According to PowerPlastics Pool Covers, pool industry watchdog, the National Swimming Pool Institute (NSPI), has a lot to answer for.

“The NSPI openly congratulates pool builders showing a flagrant disregard for child safety. Out of the 30 winning pools at the 2018 NSPI National awards ceremony, 23 could not be made safe in our opinion. For 15 years we’ve been on a mission to inspire the pool industry to help lower drowning statistics by understanding pool safety and protecting children when designing and building pools, but to no avail. A few years ago, the NSPI introduced a Pool Cover section to their awards but that was then dropped after two years.

“We understand that homeowners may want these elaborate pools and outdoor spaces but as an industry, pool builders and architects need to be held accountable. They need to actively discourage such designs. They are simply not asking the homeowner if the sexy rim flow pool or beach entry design or the flower bed in the middle of the pool is worth a child’s life. They also need to understand that even if the pool can still be fenced off, it will still be heavy on power, water and chemicals as the water is exposed to the elements. A solid safety cover addresses both drowning prevention and sustainability at the same time. It’s only when we come in that the homeowner realises just how impractical their award-winning pool is.

“Glossy lifestyle media also unwittingly promoting impractical, unsafe pool designs but this is largely down to a lack of technical knowledge about pool cover installations. We are also educating them as influencers,” says PowerPlastics Pool Covers.

When it comes to fitting a solid safety cover, the perfect pool is one with clean lines, no extruding features that will interrupt the cover, a single level pool and 600mm of durable / sturdy paving or decking on the long edges and 800mm on the shallow and deep ends.  This allows for a cover such as the PowerPlastics Solid Safety Cover, which meets USA safety standards. The most important criteria for a safety cover are that it prohibits any object measuring 114mm in diameter from accessing the water / slipping under the cover; the fastenings / securing points must not be workable by a small child; it must have a tensioning system and a weight tolerance of 220kg; and after rainfall or if garden sprinklers are used, the water must drain off unaided and the cover must be dry within five minutes.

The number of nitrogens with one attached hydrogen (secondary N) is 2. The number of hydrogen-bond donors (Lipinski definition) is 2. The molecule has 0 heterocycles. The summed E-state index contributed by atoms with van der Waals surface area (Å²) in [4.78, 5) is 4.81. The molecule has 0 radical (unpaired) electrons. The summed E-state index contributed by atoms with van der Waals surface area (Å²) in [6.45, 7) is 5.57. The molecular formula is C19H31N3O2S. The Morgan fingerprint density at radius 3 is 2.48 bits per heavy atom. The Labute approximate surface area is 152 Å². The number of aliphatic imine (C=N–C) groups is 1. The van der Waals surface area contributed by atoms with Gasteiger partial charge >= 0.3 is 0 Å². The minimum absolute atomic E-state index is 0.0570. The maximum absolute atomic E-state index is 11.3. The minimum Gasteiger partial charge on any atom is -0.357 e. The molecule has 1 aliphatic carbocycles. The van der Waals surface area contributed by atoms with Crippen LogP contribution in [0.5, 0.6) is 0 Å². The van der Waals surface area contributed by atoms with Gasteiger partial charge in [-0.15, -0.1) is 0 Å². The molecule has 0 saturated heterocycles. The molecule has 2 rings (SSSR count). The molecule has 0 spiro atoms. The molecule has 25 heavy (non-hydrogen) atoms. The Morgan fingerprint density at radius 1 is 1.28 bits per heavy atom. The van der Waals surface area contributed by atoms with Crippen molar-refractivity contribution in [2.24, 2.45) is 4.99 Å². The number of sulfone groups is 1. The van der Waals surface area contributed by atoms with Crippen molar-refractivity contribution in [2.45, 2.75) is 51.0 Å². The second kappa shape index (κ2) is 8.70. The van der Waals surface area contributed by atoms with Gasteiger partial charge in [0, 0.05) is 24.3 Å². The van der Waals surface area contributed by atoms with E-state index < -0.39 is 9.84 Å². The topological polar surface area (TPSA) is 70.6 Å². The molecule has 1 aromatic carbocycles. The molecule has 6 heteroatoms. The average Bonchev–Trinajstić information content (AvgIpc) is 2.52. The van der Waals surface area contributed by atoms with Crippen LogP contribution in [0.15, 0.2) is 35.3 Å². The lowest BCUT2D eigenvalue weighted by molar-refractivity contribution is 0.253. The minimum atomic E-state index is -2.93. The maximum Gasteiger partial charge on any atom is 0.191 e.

Small pools with simple designs can be quite striking with the right paint or a pretty gunite finish and beautiful decking or paving. PowerPlastics Pool Covers has recently launched an internal process to offer special design approaches to accommodate unique pool shapes and designs. This comes at a higher, customised price to the consumer but at least the majority of pools are then made safe.

“A pool can certainly look good and still be safe. But if fewer children are to drown, we need to tackle the legislative framework and awareness in a far more constructive manner. The obvious place to keep keep applying effort is from within the build and design industry, and work with municipalities too. We welcome participation from the design, architectural and building sector as we continue with our efforts to lower local drowning statistics within the domestic swimming pool sector and reduce the environmental impact of domestic pools,” concludes PowerPlastics Pool Covers.

PowerPlastics Pool Covers is SA’s oldest pool cover manufacturer, with a national supply network and branches in Cape Town and Johannesburg, as well as an e-commerce ordering system. The full range includes safety, GeoBubble thermal covers, energy-saving covers and fully automatic slatted covers for the top end of the market. The company is also the founder of TopStep, the home of pool safety, an online educational resource for the industry, packed with tips on how to prevent drownings and tools for pool safety.